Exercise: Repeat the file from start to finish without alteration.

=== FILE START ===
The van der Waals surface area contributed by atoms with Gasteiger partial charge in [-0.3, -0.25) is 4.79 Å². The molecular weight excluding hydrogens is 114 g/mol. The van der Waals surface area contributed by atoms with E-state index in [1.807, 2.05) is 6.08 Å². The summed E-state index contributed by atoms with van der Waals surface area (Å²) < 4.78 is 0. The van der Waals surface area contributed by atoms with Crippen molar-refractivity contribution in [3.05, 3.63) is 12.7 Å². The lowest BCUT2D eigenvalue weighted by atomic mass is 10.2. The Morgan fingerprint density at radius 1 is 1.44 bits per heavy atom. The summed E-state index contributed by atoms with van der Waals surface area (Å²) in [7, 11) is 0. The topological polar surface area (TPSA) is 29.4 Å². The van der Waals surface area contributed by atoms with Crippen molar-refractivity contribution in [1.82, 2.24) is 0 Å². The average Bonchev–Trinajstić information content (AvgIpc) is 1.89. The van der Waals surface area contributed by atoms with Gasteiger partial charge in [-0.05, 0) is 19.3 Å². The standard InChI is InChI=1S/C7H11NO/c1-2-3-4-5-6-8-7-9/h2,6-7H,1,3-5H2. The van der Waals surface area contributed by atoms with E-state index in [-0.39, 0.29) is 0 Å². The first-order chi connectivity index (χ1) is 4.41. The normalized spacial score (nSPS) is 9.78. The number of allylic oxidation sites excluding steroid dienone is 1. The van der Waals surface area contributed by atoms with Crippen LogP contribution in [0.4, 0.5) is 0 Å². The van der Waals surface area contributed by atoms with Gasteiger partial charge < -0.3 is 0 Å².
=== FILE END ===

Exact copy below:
The van der Waals surface area contributed by atoms with Gasteiger partial charge in [-0.3, -0.25) is 4.79 Å². The molecular weight excluding hydrogens is 114 g/mol. The van der Waals surface area contributed by atoms with E-state index in [1.807, 2.05) is 6.08 Å². The summed E-state index contributed by atoms with van der Waals surface area (Å²) < 4.78 is 0. The van der Waals surface area contributed by atoms with Crippen molar-refractivity contribution in [3.05, 3.63) is 12.7 Å². The lowest BCUT2D eigenvalue weighted by atomic mass is 10.2. The Morgan fingerprint density at radius 1 is 1.44 bits per heavy atom. The summed E-state index contributed by atoms with van der Waals surface area (Å²) in [7, 11) is 0. The topological polar surface area (TPSA) is 29.4 Å². The van der Waals surface area contributed by atoms with Crippen molar-refractivity contribution in [1.82, 2.24) is 0 Å². The average Bonchev–Trinajstić information content (AvgIpc) is 1.89. The van der Waals surface area contributed by atoms with Gasteiger partial charge in [-0.05, 0) is 19.3 Å². The standard InChI is InChI=1S/C7H11NO/c1-2-3-4-5-6-8-7-9/h2,6-7H,1,3-5H2. The van der Waals surface area contributed by atoms with E-state index in [-0.39, 0.29) is 0 Å². The first-order chi connectivity index (χ1) is 4.41. The normalized spacial score (nSPS) is 9.78. The number of allylic oxidation sites excluding steroid dienone is 1. The van der Waals surface area contributed by atoms with Crippen LogP contribution in [0.4, 0.5) is 0 Å². The van der Waals surface area contributed by atoms with Gasteiger partial charge < -0.3 is 0 Å².